Amid Sluggish Trial Enrollment, Transcatheter Mitral Valve Field Asks: Just How Big Is the Unmet Need?

Patients for transcatheter MV replacement trials “aren’t falling out of the skies,” because physicians remain concerned with safety, say experts.

Amid Sluggish Trial Enrollment, Transcatheter Mitral Valve Field Asks: Just How Big Is the Unmet Need?

WASHINGTON, DC—Despite the explosion of new valve technologies, enrollment in the early feasibility trials remains slow going, physicians and researchers acknowledged in a wide-ranging session devoted to transcatheter mitral valve implantation at CRT 2017 last week.

Speaking at the meeting in Washington, DC, Michael Mack, MD (Heart Hospital Baylor, Plano, TX), one of the moderators for the session, noted that physicians have consistently heard for years about the large unmet need for the percutaneous treatment of patients with severe mitral regurgitation (MR).

And yet for researchers involved in the early clinical trials, “patients aren’t exactly falling out of the skies,” he said.

For his part, Mack asked the panel of assembled experts—a group who presented updated data on a number of transcatheter mitral valve replacement devices, including Tiara (Neovasc), CardiAQ (Edwards Lifesciences), Tendyne (Abbott), and Twelve (Medtronic), among others—whether there were as many patients in need of percutaneous replacement as initially forecast. Or, Mack postulated, were heart failure doctors simply hanging onto these patients to treat them with pharmacotherapy, or were all receiving transcatheter repair with the MitraClip (Abbott Vascular)?

Patients aren’t exactly falling out of the skies. Michael Mack

“I guess we don’t yet have the best devices,” said Danny Dvir, MD (University of Washington, Seattle), in response to the question. “Some devices are safe, some devices are effective, but we eventually need something that is both very safe and highly effective.”

Speaking during the session, Howard Herrmann, MD (University of Pennsylvania Perelman School of Medicine, Philadelphia), said there remains a fair amount of “hype and hope” in the transcatheter mitral valve implantation field. While the rationale for percutaneous replacement is to avoid some of the risks and discomforts of surgery, there is a need to balance the efficacy and safety in light of the patient’s age, frailty, comorbidities, and treatment goals.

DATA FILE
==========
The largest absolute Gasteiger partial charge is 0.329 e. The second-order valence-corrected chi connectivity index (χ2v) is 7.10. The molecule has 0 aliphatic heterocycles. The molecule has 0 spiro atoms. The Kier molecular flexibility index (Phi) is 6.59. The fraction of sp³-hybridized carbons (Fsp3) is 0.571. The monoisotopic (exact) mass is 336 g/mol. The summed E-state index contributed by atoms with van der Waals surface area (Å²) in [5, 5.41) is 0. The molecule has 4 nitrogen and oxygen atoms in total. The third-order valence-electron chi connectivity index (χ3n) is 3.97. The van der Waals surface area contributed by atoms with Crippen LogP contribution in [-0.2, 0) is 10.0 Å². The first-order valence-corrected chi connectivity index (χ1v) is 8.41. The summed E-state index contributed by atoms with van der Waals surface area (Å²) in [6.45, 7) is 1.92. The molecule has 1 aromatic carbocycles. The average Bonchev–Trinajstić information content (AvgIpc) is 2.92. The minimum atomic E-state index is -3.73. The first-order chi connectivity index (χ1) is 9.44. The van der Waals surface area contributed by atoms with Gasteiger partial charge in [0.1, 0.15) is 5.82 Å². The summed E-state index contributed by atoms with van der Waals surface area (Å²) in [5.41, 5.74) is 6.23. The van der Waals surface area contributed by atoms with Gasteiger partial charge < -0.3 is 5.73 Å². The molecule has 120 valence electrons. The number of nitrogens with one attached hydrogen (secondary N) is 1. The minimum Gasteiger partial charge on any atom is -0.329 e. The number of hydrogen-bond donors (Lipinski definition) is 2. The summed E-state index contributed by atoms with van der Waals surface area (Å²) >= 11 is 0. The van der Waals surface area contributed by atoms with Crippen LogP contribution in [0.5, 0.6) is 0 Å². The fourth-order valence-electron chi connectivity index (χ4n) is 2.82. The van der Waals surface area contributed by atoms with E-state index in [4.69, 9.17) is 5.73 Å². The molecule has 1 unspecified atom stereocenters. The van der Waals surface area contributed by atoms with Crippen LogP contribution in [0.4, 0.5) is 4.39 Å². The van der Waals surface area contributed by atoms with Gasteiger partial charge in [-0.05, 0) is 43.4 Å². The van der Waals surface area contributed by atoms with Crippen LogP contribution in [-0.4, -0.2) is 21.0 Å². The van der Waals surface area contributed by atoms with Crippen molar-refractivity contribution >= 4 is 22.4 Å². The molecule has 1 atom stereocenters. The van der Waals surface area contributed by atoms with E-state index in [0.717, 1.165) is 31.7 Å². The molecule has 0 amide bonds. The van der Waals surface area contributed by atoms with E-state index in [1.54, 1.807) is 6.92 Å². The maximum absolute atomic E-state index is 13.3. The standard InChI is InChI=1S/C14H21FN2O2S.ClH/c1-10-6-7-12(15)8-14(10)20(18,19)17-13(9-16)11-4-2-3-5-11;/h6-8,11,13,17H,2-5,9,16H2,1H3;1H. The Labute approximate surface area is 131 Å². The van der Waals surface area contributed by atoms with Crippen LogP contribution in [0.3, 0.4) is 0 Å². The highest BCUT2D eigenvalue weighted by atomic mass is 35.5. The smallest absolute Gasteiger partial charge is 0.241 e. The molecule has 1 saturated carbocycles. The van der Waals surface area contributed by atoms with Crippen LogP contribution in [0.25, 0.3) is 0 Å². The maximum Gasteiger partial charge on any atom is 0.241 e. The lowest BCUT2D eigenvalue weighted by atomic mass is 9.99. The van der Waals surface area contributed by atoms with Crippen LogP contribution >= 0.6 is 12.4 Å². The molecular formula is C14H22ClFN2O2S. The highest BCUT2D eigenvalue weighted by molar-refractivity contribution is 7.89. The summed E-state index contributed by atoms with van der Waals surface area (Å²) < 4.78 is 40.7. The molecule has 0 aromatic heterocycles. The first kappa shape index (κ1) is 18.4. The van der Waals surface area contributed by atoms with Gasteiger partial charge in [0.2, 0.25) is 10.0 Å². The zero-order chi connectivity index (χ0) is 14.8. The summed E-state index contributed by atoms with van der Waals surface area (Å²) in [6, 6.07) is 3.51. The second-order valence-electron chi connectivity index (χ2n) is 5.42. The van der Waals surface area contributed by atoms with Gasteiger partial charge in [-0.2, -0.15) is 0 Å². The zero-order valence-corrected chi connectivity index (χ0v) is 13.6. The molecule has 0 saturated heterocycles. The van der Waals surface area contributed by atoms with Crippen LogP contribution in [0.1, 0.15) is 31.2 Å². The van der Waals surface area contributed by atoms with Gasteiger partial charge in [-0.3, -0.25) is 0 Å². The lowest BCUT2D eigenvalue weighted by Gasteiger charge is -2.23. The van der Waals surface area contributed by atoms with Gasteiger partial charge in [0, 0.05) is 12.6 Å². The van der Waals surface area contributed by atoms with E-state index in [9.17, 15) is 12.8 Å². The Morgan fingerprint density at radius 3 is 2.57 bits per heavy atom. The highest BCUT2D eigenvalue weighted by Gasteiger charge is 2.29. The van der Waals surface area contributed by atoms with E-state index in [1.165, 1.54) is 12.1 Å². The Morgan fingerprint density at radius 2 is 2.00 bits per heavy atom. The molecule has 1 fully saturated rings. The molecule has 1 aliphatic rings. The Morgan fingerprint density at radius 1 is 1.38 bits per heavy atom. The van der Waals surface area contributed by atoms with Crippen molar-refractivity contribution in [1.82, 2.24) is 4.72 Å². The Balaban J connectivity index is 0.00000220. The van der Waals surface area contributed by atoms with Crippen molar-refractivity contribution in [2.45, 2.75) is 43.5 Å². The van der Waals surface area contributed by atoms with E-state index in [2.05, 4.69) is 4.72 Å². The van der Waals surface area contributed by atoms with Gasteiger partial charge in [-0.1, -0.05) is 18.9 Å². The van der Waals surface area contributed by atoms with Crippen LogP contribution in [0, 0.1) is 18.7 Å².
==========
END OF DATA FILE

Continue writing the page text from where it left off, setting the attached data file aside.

“It’s a slow-moving field with a number of hurdles we’re all continuing to try to surmount,” Herrmann told TCTMD.

Difficulty Finding the Right Patients

Francesco Maisano, MD (University Hospital Zurich, Switzerland), agreed that enrollment in the clinical trials is “very, very slow.” Depending on the device and trial, in the worst-case scenario just one out of every 10 patients with MR is included in an early feasibility study. At best, one patient out of every three is included.

“For me personally, less than 20% of patients are eligible from an anatomic standpoint,” Maisano told TCTMD. “It’s obviously not a real fair assumption, though, because we’re only looking at a subgroup of patients. This number doesn’t represent the total [MR] population. In the population we’re looking at right now—patients with functional or degenerative MR with some degree of preserved function, usually those with not too large a ventricle—the refusal rate is very high.”  

The evolution of the transcatheter mitral valve replacement field started with “tremendous enthusiasm,” which was followed by large investment from industry, he added. One year later, though, there are still significant discussions about feasibility and safety. To date, fewer than 300 patients have been implanted with early-stage devices, yet dozens of companies are racing to develop mitral valve replacement technology. 

“It’s not a matter of the complexity of the procedure,” said Maisano. “It’s a matter of the difficulty in finding the right patients.”

Herrmann said the reason for the slow enrollment into clinical trials is multifactorial, but he does believe the market is overestimated, noting that one of the most important unanswered questions is whether every patient with MR needs to be treated.

“This is not like aortic stenosis where people are going to die of their critical disease,” he said. “It’s really about symptom improvement and how severe their MR is. There may be hundreds of thousands of patients with moderate MR who are compensated reasonably well and have class II [NYHA] symptoms. They don’t need to take the risk, even if it’s [as low as] 1%, which it certainly is not yet for transcatheter mitral valve replacement.”